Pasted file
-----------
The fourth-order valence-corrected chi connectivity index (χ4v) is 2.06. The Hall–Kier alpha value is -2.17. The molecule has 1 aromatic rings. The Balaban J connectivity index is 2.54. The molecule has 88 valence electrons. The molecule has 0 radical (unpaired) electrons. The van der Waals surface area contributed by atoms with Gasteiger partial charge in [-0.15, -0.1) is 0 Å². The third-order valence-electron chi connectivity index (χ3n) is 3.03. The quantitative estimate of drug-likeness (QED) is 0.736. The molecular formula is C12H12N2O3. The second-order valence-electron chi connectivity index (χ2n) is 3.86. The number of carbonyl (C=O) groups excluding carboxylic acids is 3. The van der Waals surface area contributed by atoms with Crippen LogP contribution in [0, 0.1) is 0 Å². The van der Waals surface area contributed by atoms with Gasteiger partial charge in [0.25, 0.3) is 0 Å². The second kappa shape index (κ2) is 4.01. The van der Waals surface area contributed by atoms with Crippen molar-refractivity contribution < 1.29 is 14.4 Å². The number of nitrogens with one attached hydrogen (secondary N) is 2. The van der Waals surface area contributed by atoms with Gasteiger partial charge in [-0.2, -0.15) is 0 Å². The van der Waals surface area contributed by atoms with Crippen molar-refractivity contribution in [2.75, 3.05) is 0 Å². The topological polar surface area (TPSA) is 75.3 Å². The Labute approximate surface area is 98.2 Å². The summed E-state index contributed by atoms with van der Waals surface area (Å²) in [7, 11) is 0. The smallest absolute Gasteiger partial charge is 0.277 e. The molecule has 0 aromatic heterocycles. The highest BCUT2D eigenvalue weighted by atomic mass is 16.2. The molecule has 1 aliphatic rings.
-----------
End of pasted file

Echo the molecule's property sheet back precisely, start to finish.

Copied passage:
The fourth-order valence-corrected chi connectivity index (χ4v) is 2.06. The Hall–Kier alpha value is -2.17. The molecule has 1 aromatic rings. The Balaban J connectivity index is 2.54. The molecule has 88 valence electrons. The molecule has 0 radical (unpaired) electrons. The van der Waals surface area contributed by atoms with Gasteiger partial charge in [-0.15, -0.1) is 0 Å². The third-order valence-electron chi connectivity index (χ3n) is 3.03. The quantitative estimate of drug-likeness (QED) is 0.736. The molecular formula is C12H12N2O3. The second-order valence-electron chi connectivity index (χ2n) is 3.86. The number of carbonyl (C=O) groups excluding carboxylic acids is 3. The van der Waals surface area contributed by atoms with Crippen LogP contribution in [0, 0.1) is 0 Å². The van der Waals surface area contributed by atoms with Gasteiger partial charge in [0.25, 0.3) is 0 Å². The second kappa shape index (κ2) is 4.01. The van der Waals surface area contributed by atoms with Crippen molar-refractivity contribution < 1.29 is 14.4 Å². The number of nitrogens with one attached hydrogen (secondary N) is 2. The van der Waals surface area contributed by atoms with Gasteiger partial charge in [-0.2, -0.15) is 0 Å². The van der Waals surface area contributed by atoms with Crippen molar-refractivity contribution in [2.75, 3.05) is 0 Å². The topological polar surface area (TPSA) is 75.3 Å². The Labute approximate surface area is 98.2 Å². The summed E-state index contributed by atoms with van der Waals surface area (Å²) in [7, 11) is 0. The smallest absolute Gasteiger partial charge is 0.277 e. The molecule has 0 aromatic heterocycles. The highest BCUT2D eigenvalue weighted by atomic mass is 16.2. The molecule has 1 aliphatic rings.